Kenya’s electoral commission is this month expected to roll out the second mass voter enrolment in four months, hoping to add about three million new voters to its list ahead of this year’s General Election to be held on August 9.
The Independent Electoral and Boundaries Commission (IEBC) in a statement on New Year’s eve encouraged eligible citizens to turn up at its registration centres across the country during the final mass enrolment.
The IEBC has been keen on emphasising that the scheduled voter registration, including the last one done between October 4 and November 5, 2021, are only enhanced activities in light of the constitutional requirement that the listing be continuous. High Court judges in May 2021 cited a failure by the electoral commission to continuously enrol voters among grounds for their decision to block a government-backed proposed constitutional referendum.
The latest scheduled enrolment of voters locally will run concurrently with that of eligible Kenyans in the diaspora. A majority of the new voters being targeted are young people who turned 18 in the past four years after the last elections.
But widespread apathy witnessed in the last mass voter enrolment three months ago has raised concerns that the IEBC may not realise its target of having 23 million on its voters register for the 2022 elections, up from about 19 million in 2017.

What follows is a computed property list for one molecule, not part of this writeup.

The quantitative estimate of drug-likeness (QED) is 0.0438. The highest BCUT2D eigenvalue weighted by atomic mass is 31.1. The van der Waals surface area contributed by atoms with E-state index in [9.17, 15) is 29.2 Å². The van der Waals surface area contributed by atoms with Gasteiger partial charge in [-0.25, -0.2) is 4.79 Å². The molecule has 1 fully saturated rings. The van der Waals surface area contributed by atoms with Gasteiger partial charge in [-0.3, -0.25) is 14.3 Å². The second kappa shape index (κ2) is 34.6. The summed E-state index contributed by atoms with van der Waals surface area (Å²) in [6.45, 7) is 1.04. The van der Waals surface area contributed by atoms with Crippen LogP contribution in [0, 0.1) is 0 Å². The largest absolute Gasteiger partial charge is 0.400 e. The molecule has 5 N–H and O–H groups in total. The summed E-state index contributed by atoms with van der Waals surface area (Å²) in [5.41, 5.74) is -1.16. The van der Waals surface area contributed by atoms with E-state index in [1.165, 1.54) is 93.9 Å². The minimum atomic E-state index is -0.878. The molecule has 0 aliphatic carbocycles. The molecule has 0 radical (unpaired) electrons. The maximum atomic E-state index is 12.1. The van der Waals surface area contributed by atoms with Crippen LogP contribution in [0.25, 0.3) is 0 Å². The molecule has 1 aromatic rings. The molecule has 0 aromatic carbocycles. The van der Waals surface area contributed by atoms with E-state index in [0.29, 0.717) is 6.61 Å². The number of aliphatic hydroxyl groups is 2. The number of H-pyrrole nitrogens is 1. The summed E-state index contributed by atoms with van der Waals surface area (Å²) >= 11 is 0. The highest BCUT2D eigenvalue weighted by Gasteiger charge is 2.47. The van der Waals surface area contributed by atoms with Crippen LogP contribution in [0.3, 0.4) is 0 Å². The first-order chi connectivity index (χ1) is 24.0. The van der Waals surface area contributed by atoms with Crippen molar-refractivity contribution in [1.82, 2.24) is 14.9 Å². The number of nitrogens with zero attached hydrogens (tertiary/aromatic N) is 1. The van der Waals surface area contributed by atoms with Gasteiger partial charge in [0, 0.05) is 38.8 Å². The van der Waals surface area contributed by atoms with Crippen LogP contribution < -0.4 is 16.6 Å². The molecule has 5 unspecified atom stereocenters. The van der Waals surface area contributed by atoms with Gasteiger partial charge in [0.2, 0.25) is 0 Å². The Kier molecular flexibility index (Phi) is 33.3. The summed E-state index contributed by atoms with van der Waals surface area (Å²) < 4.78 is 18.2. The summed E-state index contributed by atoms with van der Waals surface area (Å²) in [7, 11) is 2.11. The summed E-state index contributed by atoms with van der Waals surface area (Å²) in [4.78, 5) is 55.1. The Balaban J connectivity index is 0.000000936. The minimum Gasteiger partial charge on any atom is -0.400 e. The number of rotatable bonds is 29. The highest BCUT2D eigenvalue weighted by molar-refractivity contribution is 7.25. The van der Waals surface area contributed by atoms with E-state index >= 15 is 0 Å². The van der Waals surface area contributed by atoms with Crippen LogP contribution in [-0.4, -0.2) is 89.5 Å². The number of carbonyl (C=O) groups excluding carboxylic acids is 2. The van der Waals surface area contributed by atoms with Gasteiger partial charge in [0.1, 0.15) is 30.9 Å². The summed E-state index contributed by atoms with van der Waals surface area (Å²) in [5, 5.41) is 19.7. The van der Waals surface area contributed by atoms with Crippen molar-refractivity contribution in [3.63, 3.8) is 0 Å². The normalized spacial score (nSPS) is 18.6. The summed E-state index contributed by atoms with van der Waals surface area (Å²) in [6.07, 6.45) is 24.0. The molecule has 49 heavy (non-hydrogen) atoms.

Only 1,519,294 new voters were listed by the end of the last voter registration drive on November 15, even after the IEBC revised down its target from 6.5 million to 4.5 million. The electoral commission linked the low number of people showing up at its registration centres partly to the large number of youth yet to be issued with the national identification (ID) cards, which, like a valid Kenyan passport, is a key requirement for one to be enrolled as a voter. But media reports indicate that disillusionment about poor governance, especially among unemployed youth, and the notion that elections are not transparent are also fueling the apathy.
Deputy President William Ruto and opposition leader Raila Odinga, who are the leading contenders in the race to succeed President Uhuru Kenyatta, have in recent weeks sought to fire up their supporters to come out and register as voters during the final enrolment window set to open this January 17.
Conspiracy theories around an alleged plot to block Dr Ruto’s ascendancy to the top seat of power have been rife owing to his fallout with President Kenyatta.
The deputy president has been seen to feed the narrative with public rhetoric about the existence of a Deep State scheming against his State House ambitions. But he has recently changed tune, having apparently realised that the victim mentality could transmit apathy across his support base and become a self-fulfilling prophecy.
Mr Odinga, who has himself alleged rigging in the past three elections, is going into this year’s election as the unlikely establishment candidate having secured the backing of senior administration figures and President Kenyatta’s campaign financiers.
Likening his fifth bid for the presidency to a war, he has been urging his supporters to arm themselves with the voter’s card to give him a chance of winning this time around.